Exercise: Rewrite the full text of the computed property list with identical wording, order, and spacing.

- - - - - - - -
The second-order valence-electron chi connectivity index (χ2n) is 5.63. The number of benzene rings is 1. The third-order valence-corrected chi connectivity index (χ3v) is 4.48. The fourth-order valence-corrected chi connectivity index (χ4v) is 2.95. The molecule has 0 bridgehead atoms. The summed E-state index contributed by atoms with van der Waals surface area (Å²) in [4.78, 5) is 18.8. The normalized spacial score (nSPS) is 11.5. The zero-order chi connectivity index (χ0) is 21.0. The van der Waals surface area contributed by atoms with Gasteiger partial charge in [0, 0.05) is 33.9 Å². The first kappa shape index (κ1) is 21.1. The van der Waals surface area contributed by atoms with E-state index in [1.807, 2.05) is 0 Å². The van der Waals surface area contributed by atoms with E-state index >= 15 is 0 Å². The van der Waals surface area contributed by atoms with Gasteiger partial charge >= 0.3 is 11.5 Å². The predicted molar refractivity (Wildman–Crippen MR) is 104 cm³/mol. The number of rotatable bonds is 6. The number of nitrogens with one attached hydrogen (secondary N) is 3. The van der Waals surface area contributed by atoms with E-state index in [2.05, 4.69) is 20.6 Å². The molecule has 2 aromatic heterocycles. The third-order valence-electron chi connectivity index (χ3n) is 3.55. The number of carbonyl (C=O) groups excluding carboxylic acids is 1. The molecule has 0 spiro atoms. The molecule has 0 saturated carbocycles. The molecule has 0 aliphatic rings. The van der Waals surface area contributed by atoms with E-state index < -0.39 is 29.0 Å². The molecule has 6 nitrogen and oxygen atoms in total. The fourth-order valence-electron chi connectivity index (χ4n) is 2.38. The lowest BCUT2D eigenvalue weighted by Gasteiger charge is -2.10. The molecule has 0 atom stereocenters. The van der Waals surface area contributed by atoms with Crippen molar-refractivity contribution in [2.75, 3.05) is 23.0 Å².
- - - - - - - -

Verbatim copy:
The second-order valence-electron chi connectivity index (χ2n) is 5.63. The number of benzene rings is 1. The third-order valence-corrected chi connectivity index (χ3v) is 4.48. The fourth-order valence-corrected chi connectivity index (χ4v) is 2.95. The molecule has 0 bridgehead atoms. The summed E-state index contributed by atoms with van der Waals surface area (Å²) in [4.78, 5) is 18.8. The normalized spacial score (nSPS) is 11.5. The zero-order chi connectivity index (χ0) is 21.0. The van der Waals surface area contributed by atoms with Gasteiger partial charge in [0, 0.05) is 33.9 Å². The first kappa shape index (κ1) is 21.1. The van der Waals surface area contributed by atoms with E-state index in [1.807, 2.05) is 0 Å². The van der Waals surface area contributed by atoms with E-state index >= 15 is 0 Å². The van der Waals surface area contributed by atoms with Gasteiger partial charge >= 0.3 is 11.5 Å². The predicted molar refractivity (Wildman–Crippen MR) is 104 cm³/mol. The number of rotatable bonds is 6. The number of nitrogens with one attached hydrogen (secondary N) is 3. The van der Waals surface area contributed by atoms with E-state index in [2.05, 4.69) is 20.6 Å². The molecule has 2 aromatic heterocycles. The third-order valence-electron chi connectivity index (χ3n) is 3.55. The number of carbonyl (C=O) groups excluding carboxylic acids is 1. The molecule has 0 spiro atoms. The molecule has 0 saturated carbocycles. The molecule has 0 aliphatic rings. The van der Waals surface area contributed by atoms with E-state index < -0.39 is 29.0 Å². The molecule has 6 nitrogen and oxygen atoms in total. The fourth-order valence-electron chi connectivity index (χ4n) is 2.38. The lowest BCUT2D eigenvalue weighted by Gasteiger charge is -2.10. The molecule has 0 atom stereocenters. The van der Waals surface area contributed by atoms with Crippen molar-refractivity contribution in [2.75, 3.05) is 23.0 Å².